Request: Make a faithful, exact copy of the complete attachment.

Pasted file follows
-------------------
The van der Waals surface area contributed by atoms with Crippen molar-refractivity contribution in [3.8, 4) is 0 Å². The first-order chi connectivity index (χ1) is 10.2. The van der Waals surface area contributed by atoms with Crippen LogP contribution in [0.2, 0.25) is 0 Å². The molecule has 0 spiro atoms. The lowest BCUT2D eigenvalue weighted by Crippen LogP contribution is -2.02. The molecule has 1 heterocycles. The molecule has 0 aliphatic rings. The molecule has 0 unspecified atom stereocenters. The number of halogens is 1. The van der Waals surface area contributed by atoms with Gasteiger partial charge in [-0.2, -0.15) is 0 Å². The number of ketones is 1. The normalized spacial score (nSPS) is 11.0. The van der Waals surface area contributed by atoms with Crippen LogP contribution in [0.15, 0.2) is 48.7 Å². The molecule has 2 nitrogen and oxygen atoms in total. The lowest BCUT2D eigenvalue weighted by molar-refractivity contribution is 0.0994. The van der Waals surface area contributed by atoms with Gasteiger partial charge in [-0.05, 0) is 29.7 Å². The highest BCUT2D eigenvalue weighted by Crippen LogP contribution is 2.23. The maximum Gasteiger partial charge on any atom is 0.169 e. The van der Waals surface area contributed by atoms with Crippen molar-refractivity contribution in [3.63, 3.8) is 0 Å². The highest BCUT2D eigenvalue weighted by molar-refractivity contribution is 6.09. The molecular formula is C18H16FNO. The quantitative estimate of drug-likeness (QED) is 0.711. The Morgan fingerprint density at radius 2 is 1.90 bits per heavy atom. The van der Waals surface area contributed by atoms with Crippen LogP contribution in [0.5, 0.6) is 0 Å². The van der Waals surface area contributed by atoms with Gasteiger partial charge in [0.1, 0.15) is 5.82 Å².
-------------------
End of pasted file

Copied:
The van der Waals surface area contributed by atoms with Crippen molar-refractivity contribution in [3.8, 4) is 0 Å². The first-order chi connectivity index (χ1) is 10.2. The van der Waals surface area contributed by atoms with Crippen LogP contribution in [0.2, 0.25) is 0 Å². The molecule has 0 spiro atoms. The lowest BCUT2D eigenvalue weighted by Crippen LogP contribution is -2.02. The molecule has 1 heterocycles. The molecule has 0 aliphatic rings. The molecule has 0 unspecified atom stereocenters. The number of halogens is 1. The van der Waals surface area contributed by atoms with Gasteiger partial charge in [-0.2, -0.15) is 0 Å². The number of ketones is 1. The normalized spacial score (nSPS) is 11.0. The van der Waals surface area contributed by atoms with Crippen LogP contribution in [0.15, 0.2) is 48.7 Å². The molecule has 2 nitrogen and oxygen atoms in total. The lowest BCUT2D eigenvalue weighted by molar-refractivity contribution is 0.0994. The van der Waals surface area contributed by atoms with Gasteiger partial charge in [-0.05, 0) is 29.7 Å². The highest BCUT2D eigenvalue weighted by Crippen LogP contribution is 2.23. The maximum Gasteiger partial charge on any atom is 0.169 e. The van der Waals surface area contributed by atoms with Crippen molar-refractivity contribution in [3.63, 3.8) is 0 Å². The highest BCUT2D eigenvalue weighted by molar-refractivity contribution is 6.09. The molecular formula is C18H16FNO. The quantitative estimate of drug-likeness (QED) is 0.711. The Morgan fingerprint density at radius 2 is 1.90 bits per heavy atom. The van der Waals surface area contributed by atoms with Crippen LogP contribution in [0.5, 0.6) is 0 Å². The van der Waals surface area contributed by atoms with Gasteiger partial charge in [0.1, 0.15) is 5.82 Å².